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Friday the 13th: Rewriting the Nuclear Horror Story

Event Date:

Friday, October 13, 2017
panelists at friday the 13th event at the writers guild of america east

Guest panelists at the "Friday the 13th" discussion, held at the Writers Guild of America East in New York, examined nuclear risks and possible solutions. Photo by Dana Maxon

Hollywood, Health & Society's panel discussion "Friday the 13th: Rewriting the Nuclear Horror Story" brought urgent attention to a topic that not too long ago was seen by many as a relic of the Cold War and a distant threat. 

“The good news is that we’re talking about nuclear threats,” said Marty Kaplan, director of the USC Annenberg Norman Lear Center, who served as moderator. “The bad news is why we’re talking about it." 


More photos | Watch the full panel discussion | Excerpts and interviews


Guest speakers on the panel were Mark Bomback, writer, War for the Planet of the ApesThe WolverineLive Free or Die HardJoseph Cirincione, president of the Ploughshares Fund; Jeffrey Lewis, a nonproliferation expert at the Middlebury Institute of International Studies at Monterey; Theresa Hitchens, a senior research scholar at the Center for International & Security Studies at Maryland; and Alex Wellerstein, a science historian specializing in nuclear weapons.

The lively discussion at times lived up to the event's billing: There were some pretty frightening remarks made during the afternoon event held at the Writers Guild of America East in New York.

“Today, you have every right to be afraid," Cirincione told the audience. "Nuclear war is the most serious threat to our national security.” 

The panel's consensus: If humanity has avoided the ultimate catastrophe in the 70-some-odd years since the atomic age began, it's chiefly because of one thing—luck. And our luck, everyone agreed, is running out.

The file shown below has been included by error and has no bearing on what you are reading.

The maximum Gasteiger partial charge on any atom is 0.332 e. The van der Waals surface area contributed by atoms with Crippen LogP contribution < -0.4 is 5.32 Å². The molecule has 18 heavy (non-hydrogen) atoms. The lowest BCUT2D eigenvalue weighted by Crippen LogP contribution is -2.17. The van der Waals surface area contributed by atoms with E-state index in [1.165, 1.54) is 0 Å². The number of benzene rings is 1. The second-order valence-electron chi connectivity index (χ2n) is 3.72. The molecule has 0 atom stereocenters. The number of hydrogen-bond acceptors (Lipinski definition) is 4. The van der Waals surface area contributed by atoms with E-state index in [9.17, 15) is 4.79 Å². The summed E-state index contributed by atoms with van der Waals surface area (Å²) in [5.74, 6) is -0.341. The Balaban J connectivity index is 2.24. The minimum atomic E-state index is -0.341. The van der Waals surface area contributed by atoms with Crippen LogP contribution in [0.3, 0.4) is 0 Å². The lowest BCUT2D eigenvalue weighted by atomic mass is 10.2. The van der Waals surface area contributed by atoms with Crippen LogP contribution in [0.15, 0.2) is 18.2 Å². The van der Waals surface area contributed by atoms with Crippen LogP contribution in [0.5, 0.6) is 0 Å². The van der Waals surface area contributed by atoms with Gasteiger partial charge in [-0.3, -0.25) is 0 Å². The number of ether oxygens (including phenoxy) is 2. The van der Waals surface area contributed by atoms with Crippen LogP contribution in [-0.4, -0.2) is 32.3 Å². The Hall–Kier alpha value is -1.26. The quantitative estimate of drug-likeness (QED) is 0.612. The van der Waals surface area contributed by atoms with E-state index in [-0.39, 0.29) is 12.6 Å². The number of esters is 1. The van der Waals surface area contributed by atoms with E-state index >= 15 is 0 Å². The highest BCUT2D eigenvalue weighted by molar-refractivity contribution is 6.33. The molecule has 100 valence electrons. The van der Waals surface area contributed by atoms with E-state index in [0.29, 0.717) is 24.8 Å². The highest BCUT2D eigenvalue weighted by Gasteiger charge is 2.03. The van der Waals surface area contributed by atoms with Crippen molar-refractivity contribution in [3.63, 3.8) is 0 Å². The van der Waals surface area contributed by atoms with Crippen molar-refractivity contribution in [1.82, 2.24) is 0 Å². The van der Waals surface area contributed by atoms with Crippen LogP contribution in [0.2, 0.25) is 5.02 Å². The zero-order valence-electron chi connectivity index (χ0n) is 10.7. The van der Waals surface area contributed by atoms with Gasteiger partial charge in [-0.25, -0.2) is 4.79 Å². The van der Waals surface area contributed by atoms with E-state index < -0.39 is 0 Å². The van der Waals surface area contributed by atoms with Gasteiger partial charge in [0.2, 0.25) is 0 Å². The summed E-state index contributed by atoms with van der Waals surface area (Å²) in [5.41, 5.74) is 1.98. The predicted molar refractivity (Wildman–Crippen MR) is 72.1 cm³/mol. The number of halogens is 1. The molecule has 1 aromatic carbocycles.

"As long as these weapons exist, they are going to be used," Cirincione said. "It’s just a question of when." 

Which makes efforts to mitigate the danger all the more critical. 

Is there any hope?

What's important, Lewis said, is to imagine a world without nuclear weapons.

"We think we will solve the problem with technology," he said. "But it will take political will"—the kind that comes about from an informed and engaged public.

Wellerstein agreed.

"In every one of the major treaties that the United States signed, there’s evidence of significant interest in what the public thought by the people at the top," he said.

In brief opening remarks at the beginning of the panel, Paul Carroll, a senior advisor with N Square Collaborative, a project designed to foster innovation in the fields of nuclear nonproliferation and a funding partner of HH&S, reinforced the afternoon's tone of exigency.

“We’re stuck in the same sort of narratives and the same way of not only thinking but feeling about nuclear weapons and the risks they pose to us,” he said. “We need more ideas, fresh ideas … we need different mindsets and attitudes and, frankly, skill-sets brought to bear on this problem.”